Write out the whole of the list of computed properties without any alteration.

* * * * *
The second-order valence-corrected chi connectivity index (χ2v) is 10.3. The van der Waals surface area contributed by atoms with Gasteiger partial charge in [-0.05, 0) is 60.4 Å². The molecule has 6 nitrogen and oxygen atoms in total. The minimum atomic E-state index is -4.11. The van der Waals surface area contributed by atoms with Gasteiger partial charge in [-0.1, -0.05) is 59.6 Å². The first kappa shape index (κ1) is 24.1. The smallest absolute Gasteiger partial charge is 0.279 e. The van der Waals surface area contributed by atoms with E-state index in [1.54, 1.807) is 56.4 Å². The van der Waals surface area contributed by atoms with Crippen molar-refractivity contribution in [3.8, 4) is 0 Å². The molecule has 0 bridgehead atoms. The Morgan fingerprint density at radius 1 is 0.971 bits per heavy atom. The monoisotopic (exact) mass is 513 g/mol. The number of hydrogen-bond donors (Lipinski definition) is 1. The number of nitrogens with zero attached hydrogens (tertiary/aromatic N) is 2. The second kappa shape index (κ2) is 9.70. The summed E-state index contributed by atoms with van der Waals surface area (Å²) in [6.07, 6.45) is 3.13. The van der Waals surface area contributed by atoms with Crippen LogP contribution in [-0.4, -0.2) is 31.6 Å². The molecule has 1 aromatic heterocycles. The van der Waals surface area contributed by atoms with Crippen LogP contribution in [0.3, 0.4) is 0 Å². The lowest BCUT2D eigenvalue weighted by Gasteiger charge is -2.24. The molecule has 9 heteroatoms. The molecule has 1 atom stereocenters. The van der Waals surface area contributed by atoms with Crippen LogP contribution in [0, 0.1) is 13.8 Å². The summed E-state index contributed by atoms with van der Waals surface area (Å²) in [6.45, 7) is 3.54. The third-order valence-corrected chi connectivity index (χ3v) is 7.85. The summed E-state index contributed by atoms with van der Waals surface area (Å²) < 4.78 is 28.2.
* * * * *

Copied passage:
The second-order valence-corrected chi connectivity index (χ2v) is 10.3. The van der Waals surface area contributed by atoms with Gasteiger partial charge in [-0.05, 0) is 60.4 Å². The molecule has 6 nitrogen and oxygen atoms in total. The minimum atomic E-state index is -4.11. The van der Waals surface area contributed by atoms with Gasteiger partial charge in [-0.1, -0.05) is 59.6 Å². The first kappa shape index (κ1) is 24.1. The smallest absolute Gasteiger partial charge is 0.279 e. The van der Waals surface area contributed by atoms with E-state index in [1.54, 1.807) is 56.4 Å². The van der Waals surface area contributed by atoms with Crippen molar-refractivity contribution in [3.8, 4) is 0 Å². The molecule has 0 bridgehead atoms. The Morgan fingerprint density at radius 1 is 0.971 bits per heavy atom. The monoisotopic (exact) mass is 513 g/mol. The number of hydrogen-bond donors (Lipinski definition) is 1. The number of nitrogens with zero attached hydrogens (tertiary/aromatic N) is 2. The second kappa shape index (κ2) is 9.70. The summed E-state index contributed by atoms with van der Waals surface area (Å²) in [6.07, 6.45) is 3.13. The van der Waals surface area contributed by atoms with Crippen LogP contribution in [-0.4, -0.2) is 31.6 Å². The molecule has 1 aromatic heterocycles. The van der Waals surface area contributed by atoms with Crippen LogP contribution in [0.3, 0.4) is 0 Å². The lowest BCUT2D eigenvalue weighted by Gasteiger charge is -2.24. The molecule has 9 heteroatoms. The molecule has 1 atom stereocenters. The van der Waals surface area contributed by atoms with Crippen LogP contribution in [0, 0.1) is 13.8 Å². The summed E-state index contributed by atoms with van der Waals surface area (Å²) in [6.45, 7) is 3.54. The third-order valence-corrected chi connectivity index (χ3v) is 7.85. The summed E-state index contributed by atoms with van der Waals surface area (Å²) < 4.78 is 28.2.